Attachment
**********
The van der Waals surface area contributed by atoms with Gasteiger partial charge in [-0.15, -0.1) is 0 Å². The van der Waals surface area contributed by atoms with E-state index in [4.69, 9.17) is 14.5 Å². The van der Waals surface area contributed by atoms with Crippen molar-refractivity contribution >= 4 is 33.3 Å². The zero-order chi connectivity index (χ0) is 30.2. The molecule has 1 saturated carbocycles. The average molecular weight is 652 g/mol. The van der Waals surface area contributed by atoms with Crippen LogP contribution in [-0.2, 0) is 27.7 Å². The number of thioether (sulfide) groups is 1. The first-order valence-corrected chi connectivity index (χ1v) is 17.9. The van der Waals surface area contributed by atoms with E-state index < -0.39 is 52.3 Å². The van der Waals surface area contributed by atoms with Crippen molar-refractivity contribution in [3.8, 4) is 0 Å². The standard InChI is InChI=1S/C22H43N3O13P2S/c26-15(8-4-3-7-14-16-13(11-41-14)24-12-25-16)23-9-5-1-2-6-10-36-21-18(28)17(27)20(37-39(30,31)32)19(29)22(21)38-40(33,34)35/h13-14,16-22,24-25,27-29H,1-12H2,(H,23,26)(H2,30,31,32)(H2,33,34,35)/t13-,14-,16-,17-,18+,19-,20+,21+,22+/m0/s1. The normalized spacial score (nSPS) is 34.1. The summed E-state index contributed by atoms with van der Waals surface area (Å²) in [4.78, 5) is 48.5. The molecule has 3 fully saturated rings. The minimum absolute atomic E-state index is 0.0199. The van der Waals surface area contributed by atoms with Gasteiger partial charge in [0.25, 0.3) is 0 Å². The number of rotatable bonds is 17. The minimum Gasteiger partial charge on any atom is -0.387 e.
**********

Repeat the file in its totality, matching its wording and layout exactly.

The van der Waals surface area contributed by atoms with Gasteiger partial charge in [-0.15, -0.1) is 0 Å². The van der Waals surface area contributed by atoms with E-state index in [4.69, 9.17) is 14.5 Å². The van der Waals surface area contributed by atoms with Crippen molar-refractivity contribution >= 4 is 33.3 Å². The zero-order chi connectivity index (χ0) is 30.2. The molecule has 1 saturated carbocycles. The average molecular weight is 652 g/mol. The van der Waals surface area contributed by atoms with Crippen LogP contribution in [-0.2, 0) is 27.7 Å². The number of thioether (sulfide) groups is 1. The first-order valence-corrected chi connectivity index (χ1v) is 17.9. The van der Waals surface area contributed by atoms with E-state index < -0.39 is 52.3 Å². The van der Waals surface area contributed by atoms with Crippen molar-refractivity contribution in [3.8, 4) is 0 Å². The standard InChI is InChI=1S/C22H43N3O13P2S/c26-15(8-4-3-7-14-16-13(11-41-14)24-12-25-16)23-9-5-1-2-6-10-36-21-18(28)17(27)20(37-39(30,31)32)19(29)22(21)38-40(33,34)35/h13-14,16-22,24-25,27-29H,1-12H2,(H,23,26)(H2,30,31,32)(H2,33,34,35)/t13-,14-,16-,17-,18+,19-,20+,21+,22+/m0/s1. The normalized spacial score (nSPS) is 34.1. The summed E-state index contributed by atoms with van der Waals surface area (Å²) in [4.78, 5) is 48.5. The molecule has 3 fully saturated rings. The minimum absolute atomic E-state index is 0.0199. The van der Waals surface area contributed by atoms with Gasteiger partial charge in [0.25, 0.3) is 0 Å². The number of rotatable bonds is 17. The minimum Gasteiger partial charge on any atom is -0.387 e.